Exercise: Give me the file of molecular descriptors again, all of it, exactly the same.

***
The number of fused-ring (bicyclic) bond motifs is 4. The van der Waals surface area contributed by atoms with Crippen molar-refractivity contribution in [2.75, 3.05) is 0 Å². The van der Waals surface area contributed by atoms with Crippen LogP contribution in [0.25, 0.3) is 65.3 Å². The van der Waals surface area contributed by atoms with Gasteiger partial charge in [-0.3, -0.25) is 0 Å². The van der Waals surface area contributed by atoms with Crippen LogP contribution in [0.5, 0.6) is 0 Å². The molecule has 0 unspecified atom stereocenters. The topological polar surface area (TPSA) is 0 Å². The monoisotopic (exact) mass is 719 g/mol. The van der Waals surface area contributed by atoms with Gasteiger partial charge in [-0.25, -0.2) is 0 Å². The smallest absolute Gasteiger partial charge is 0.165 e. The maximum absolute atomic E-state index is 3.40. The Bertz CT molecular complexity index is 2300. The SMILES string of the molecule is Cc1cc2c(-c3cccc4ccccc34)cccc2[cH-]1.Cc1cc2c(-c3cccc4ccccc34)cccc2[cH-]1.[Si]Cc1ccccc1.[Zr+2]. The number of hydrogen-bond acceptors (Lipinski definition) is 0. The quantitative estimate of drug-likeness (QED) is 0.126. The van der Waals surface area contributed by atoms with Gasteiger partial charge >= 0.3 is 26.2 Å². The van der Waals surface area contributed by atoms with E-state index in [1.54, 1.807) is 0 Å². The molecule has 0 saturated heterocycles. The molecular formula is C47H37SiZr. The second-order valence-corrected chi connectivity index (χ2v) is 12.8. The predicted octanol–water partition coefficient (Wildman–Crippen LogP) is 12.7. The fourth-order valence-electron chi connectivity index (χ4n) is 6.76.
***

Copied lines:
The number of fused-ring (bicyclic) bond motifs is 4. The van der Waals surface area contributed by atoms with Crippen molar-refractivity contribution in [2.75, 3.05) is 0 Å². The van der Waals surface area contributed by atoms with Crippen LogP contribution in [0.25, 0.3) is 65.3 Å². The van der Waals surface area contributed by atoms with Gasteiger partial charge in [-0.3, -0.25) is 0 Å². The van der Waals surface area contributed by atoms with Crippen LogP contribution in [0.5, 0.6) is 0 Å². The molecule has 0 unspecified atom stereocenters. The topological polar surface area (TPSA) is 0 Å². The monoisotopic (exact) mass is 719 g/mol. The van der Waals surface area contributed by atoms with Gasteiger partial charge in [-0.25, -0.2) is 0 Å². The smallest absolute Gasteiger partial charge is 0.165 e. The maximum absolute atomic E-state index is 3.40. The Bertz CT molecular complexity index is 2300. The SMILES string of the molecule is Cc1cc2c(-c3cccc4ccccc34)cccc2[cH-]1.Cc1cc2c(-c3cccc4ccccc34)cccc2[cH-]1.[Si]Cc1ccccc1.[Zr+2]. The number of hydrogen-bond acceptors (Lipinski definition) is 0. The quantitative estimate of drug-likeness (QED) is 0.126. The van der Waals surface area contributed by atoms with Gasteiger partial charge >= 0.3 is 26.2 Å². The van der Waals surface area contributed by atoms with E-state index in [1.54, 1.807) is 0 Å². The molecule has 0 saturated heterocycles. The molecular formula is C47H37SiZr. The second-order valence-corrected chi connectivity index (χ2v) is 12.8. The predicted octanol–water partition coefficient (Wildman–Crippen LogP) is 12.7. The fourth-order valence-electron chi connectivity index (χ4n) is 6.76.